Photos

Photographer's Note

A quiet evening in the Old Town area of Fort Scott. Fort Scott, KS is located in Bourbon County, about 90 miles south of Kansas City, on the Mamaton River. It has a population of about 8,000, and is also home to the Fort Scott National Historic Site, of which I've posted several photos here also. I love these old, turn-of-the-century towns with the historic architecture preserved, along with details such as the brick-lined streets. Tragically, however, in this case, a fire in 2005 destroyed several of the historic buildings in the downtown area, seen here. Nine buildings had to be destroyed, but were later rebuilt; I'm not sure if these are the new or original ones, however. The cause of the fire was unknown, but it appears to have started in a bar, and then quickly spread to adjacent buildings, fanned by high winds. Whatever the reconstruction, having walked the length of the street on both sides, the reconstruction appears seamless, at least to non-specialist eyes.

The town was established by the US Army from 1842-1853, when it built an actual fort there, intended to protect the frontier, but the army abandoned it in 1853 and the buildings were purchased by local settlers. The town itself was laid out in 1857, so it's not all that old, as far as towns go.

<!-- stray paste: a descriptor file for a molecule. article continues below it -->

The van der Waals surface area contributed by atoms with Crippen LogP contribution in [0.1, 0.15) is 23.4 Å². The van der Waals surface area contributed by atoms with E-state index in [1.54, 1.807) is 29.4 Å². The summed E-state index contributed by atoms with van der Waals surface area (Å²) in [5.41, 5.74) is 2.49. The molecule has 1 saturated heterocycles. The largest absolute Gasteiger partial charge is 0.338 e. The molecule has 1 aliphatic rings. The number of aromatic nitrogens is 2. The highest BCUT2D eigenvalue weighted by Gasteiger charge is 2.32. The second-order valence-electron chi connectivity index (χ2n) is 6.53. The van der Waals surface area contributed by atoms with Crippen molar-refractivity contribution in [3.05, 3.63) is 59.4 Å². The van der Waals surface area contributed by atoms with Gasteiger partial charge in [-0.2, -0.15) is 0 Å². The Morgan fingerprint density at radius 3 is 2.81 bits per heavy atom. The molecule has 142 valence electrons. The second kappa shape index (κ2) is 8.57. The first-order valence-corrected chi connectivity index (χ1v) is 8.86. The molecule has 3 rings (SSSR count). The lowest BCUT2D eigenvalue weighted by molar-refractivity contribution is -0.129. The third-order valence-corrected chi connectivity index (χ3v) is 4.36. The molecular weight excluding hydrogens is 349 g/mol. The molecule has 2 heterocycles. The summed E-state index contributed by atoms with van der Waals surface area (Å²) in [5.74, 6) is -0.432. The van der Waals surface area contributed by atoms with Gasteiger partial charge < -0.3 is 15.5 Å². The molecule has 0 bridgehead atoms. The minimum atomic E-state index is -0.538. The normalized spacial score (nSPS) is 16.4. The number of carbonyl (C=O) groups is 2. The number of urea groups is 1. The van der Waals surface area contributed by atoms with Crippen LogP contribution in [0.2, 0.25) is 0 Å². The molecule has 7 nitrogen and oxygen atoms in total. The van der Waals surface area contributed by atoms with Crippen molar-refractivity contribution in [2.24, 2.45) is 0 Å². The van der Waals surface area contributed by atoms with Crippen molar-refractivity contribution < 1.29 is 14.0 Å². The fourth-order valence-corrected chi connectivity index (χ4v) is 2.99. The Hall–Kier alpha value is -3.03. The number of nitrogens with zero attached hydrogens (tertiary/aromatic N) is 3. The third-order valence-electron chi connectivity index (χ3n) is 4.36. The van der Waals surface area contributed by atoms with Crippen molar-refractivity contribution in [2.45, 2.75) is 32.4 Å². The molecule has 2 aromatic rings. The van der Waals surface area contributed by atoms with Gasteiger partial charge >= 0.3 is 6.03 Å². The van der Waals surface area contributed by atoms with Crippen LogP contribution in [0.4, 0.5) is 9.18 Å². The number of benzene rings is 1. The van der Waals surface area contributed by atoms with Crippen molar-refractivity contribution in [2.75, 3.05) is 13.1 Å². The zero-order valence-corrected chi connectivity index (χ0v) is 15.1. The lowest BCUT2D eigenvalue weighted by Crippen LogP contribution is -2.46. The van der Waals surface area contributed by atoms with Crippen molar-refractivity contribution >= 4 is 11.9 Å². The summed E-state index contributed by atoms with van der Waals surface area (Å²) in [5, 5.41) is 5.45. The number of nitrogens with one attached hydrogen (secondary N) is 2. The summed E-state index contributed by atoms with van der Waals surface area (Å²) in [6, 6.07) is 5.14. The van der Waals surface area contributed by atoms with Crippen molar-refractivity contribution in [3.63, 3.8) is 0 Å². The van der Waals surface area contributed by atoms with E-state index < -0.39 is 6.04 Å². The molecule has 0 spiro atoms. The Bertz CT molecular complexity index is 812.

It underwent a period of serious hardship from 1855-1861, however, enduring a violent state of unrest known as Bleeding Kansas, the period immediately preceding the Civil War, which was in many respects already being fought on the frontier, long before war was actually declared and the focus shifted to the southern states. Kansas entered the Union as a Free State in Jan., 1861, but that did nothing to quell the unrest. Its primary contention was with neighboring Missouri, which was a slave state; having visited and asked questions about the states' histories, I get the feeling that there is still some animosity between the two, more than 150 years later.

Despite the upheaval, however, Fort Scott became a thriving frontier city after the war, and on three different occasions between 1870 and 1900, it was in competition with Kansas City to become the largest railroad center west of the Mississippi, which would have had dramatic effects on its development and history had it won out. It was not to be, however: the town became an agricultural and small industrial center, but nothing like the rapid growth and urbanization of Kansas City, which is one of the largest cities in the region today. In fact, the population has actually shrunk: it declined from a reported 8,297 in the 2000 census to 8,087 in the 2010 census. Curious to see what the 2020 census reveals, as 2016 estimates indicate about 7,800 now.

pajaran, johnjmoe has marked this note useful

Photo Information
Viewed: 159
Points: 2
Discussions
  • None
Additional Photos by Terez Anon (terez93) Gold Star Critiquer/Gold Star Workshop Editor/Gold Note Writer [C: 79 W: 78 N: 850] (1663)
View More Pictures
explore TREKEARTH